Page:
The plan to double back the way I had come was dashed when I heard the helicopter blades. I looked up and saw that a group of three black helicopters, one Huey and two Little Birds, flying towards the consulate and pachinko parlor. I couldn’t be sure, but I thought  I saw people sitting with their legs hanging off the sides of the Blackhawk. That could only mean special forces. I rubbernecked long enough to avoid arousing suspicion, then headed down the street in the opposite direction.

As I did, I saw multiple police vehicles and two Bearcat armored cars marked with Kanji and the Roman letters “SAT” on the sides rush by. All of them were heading to the pachinko parlor and Consulate I had just shot up. Thankfully, I had gotten to a subway station soon after I had seen my first LAV. The look on my face was mildly interested/concerned (or at least I hope it was) as I watched a cop car and three green Humvee-like vehicles drive past, M2s cocked and manned. Then I followed everyone else down into the subway.

The station was crowded. At first, I thought it was because there was a checkpoint in the station. That would make sense, right? Then I looked over the sea of heads of people going down the steps. There was no checkpoint. Oh God, I thought, Is this how it normally are? No wonder there isn’t a checkpoint here.

The crowd was like a crushing force. I had to fight it just to make sure I was able to pay. I had to fight it again when the next train came and it was going in a completely different direction than what I wanted. Then I had to fight it a third time to get on the right train. That train was standing-room only.

The quarters were so cramped that I instantly gave up on trying to avoid having my gun grind into anyone. I spent a long time desperately hoping certain parts of my anatomy behaved and trying to find a position that would lead to as little unwanted contact for everyone as possible. Of particular note was the businesswoman in sunglasses who was right behind me, trying awkwardly not to look at me.

I also scanned the area for people wearing earwigs and casual business wear. Of course, everyone seemed to be wearing casual business wear, and it was really hard to see if they were mic’d up. I sighed. This was the worst thing ever.

Still, the subway ride wasn’t going to be too long, and when I got out I’d be only twenty minutes away. Still, at each stop, I’d have to brace for the rush of people leaving. It would move me like a fucking tidal wave and I’d have to brace for impact every time I heard a ding. Finally, on the third one, I could go with the flow.

As the crowd pushed me forwards, I noticed that at the top of stairs, a group of JSDF and local officers were randomly scanning people with wands. I sighed. Well, having the revolver had been fun, but it was time to let go. I reached into my pants, decocked it, made sure it was on safe, and then simply let it drop. The din of people talking and a train taking off masked the metallic clatter as it hit the floor. No one even knew there was even a gun.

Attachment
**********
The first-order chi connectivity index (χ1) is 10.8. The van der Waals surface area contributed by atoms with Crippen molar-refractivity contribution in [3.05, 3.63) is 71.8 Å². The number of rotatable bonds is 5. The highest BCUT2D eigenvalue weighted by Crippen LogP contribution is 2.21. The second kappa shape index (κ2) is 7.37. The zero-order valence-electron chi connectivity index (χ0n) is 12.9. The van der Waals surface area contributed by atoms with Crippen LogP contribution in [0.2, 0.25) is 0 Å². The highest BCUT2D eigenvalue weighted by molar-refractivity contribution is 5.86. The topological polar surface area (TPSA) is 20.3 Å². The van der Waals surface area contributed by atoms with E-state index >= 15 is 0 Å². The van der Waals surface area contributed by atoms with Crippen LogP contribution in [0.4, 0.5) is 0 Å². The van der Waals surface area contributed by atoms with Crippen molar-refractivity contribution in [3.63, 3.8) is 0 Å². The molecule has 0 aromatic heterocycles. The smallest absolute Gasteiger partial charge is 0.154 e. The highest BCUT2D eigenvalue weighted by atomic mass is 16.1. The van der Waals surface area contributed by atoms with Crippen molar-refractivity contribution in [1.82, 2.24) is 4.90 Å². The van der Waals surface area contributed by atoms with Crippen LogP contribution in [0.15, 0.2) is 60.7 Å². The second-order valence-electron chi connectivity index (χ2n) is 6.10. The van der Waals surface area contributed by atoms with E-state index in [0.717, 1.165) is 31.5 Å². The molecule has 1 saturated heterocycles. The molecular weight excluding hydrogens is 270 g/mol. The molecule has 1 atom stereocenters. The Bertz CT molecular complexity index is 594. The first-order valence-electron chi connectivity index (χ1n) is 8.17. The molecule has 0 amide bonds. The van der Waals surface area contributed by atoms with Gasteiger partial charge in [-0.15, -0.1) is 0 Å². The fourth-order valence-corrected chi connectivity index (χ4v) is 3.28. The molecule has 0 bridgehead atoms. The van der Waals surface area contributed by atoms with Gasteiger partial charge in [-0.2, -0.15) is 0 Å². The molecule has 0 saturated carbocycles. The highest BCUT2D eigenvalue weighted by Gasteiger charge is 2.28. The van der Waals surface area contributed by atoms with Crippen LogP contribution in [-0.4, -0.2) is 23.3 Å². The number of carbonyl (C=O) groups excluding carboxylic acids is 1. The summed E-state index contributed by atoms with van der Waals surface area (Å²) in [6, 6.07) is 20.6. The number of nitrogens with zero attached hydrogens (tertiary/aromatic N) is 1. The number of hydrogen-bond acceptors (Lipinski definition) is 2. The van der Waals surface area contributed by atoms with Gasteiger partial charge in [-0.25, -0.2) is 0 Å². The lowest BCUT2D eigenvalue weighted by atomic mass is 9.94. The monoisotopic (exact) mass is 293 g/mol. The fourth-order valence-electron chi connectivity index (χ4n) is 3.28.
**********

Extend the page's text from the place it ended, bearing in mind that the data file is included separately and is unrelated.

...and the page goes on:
Luckily for me, they were distracted by a huge baby-faced man of European descent to check for the papers I didn’t have. I continued walking, breathing a sigh of relief that I hadn’t been stopped. Then I suddenly realized I had seen the giant before.

I turned around. The man looked a lot like a fellow student back at NIU. Ulfric Trollbjorn was a baby-faced psycho who was famous among the assorted terrorists, psychopaths and criminals of the Academy of Military Science and Shadowhaven for how many people he had killed with his bare hands. If you told me you had seen him rip out people’s spines out like the Predator or took a man by both ankles and pulled him apart like a whishbone, I’d laugh and say I’d seen him do worse. If you said you’d heard a more disturbing sound than his high-pitched, weirdly innocent giggle that he gave whenever he found something amusing (I hadn’t really got a read on his sense of humor, he rarely talked,) I’d call you a liar. Needless to say, I made a double-take.

At first, I breathed a sigh of relief. The attitude was all wrong for Ulfric. Ulfric was childlike but obviously scarily intelligent. This guy, however, seemed normal. Where Ulfric would either be wearing his default grin, have some sort of hangdog expression, or be gleefully dismembering people, this man was arguing with several JSDF soldiers, his hands moving animatedly. Another even bigger giveaway was that the man was speaking. Ulfric spoke. Hell, from what I could tell, he spoke every language known to man like a native. The problem was that on a good day he could only seem to speak a sentence or two at a time.

“Oh!” a woman said as she bumped into me. “Sumimasen!”

I waved her off, then continued to stare at the Ulfric look-alike. Everything about him looked exactly the same as Ulfric. His buzzed hair, his sheer massive size, how he was built like a slightly more muscular-than-usual runner, and his baby face were all the same as Ulfric’s. I stared at him for a while. There was no way this man could be anything other than Ulfric’s twin. I refused to believe there were more than two baby-faced giants in the world.

I shook my head and began to walk away. “None of your business, Nate,” I said. “None of your business.” This was definitely not something I needed to know about.

A few blocks later and the crowd had mostly begun to clear out. I then began to notice that there were people following me. I first noticed it when I looked in the reflection of a small electronics store. Pretending to watch the TV’s news report (for some reason, it had a picture of a cartoon UFO on it,) I noticed some familiar faces I had seen on the train, one woman, two men, all three wearing businesswear and sunglasses. I suddenly realized that the woman had passed me when I was staring at the Ulfric-impersonator. She had also been standing behind me on the train.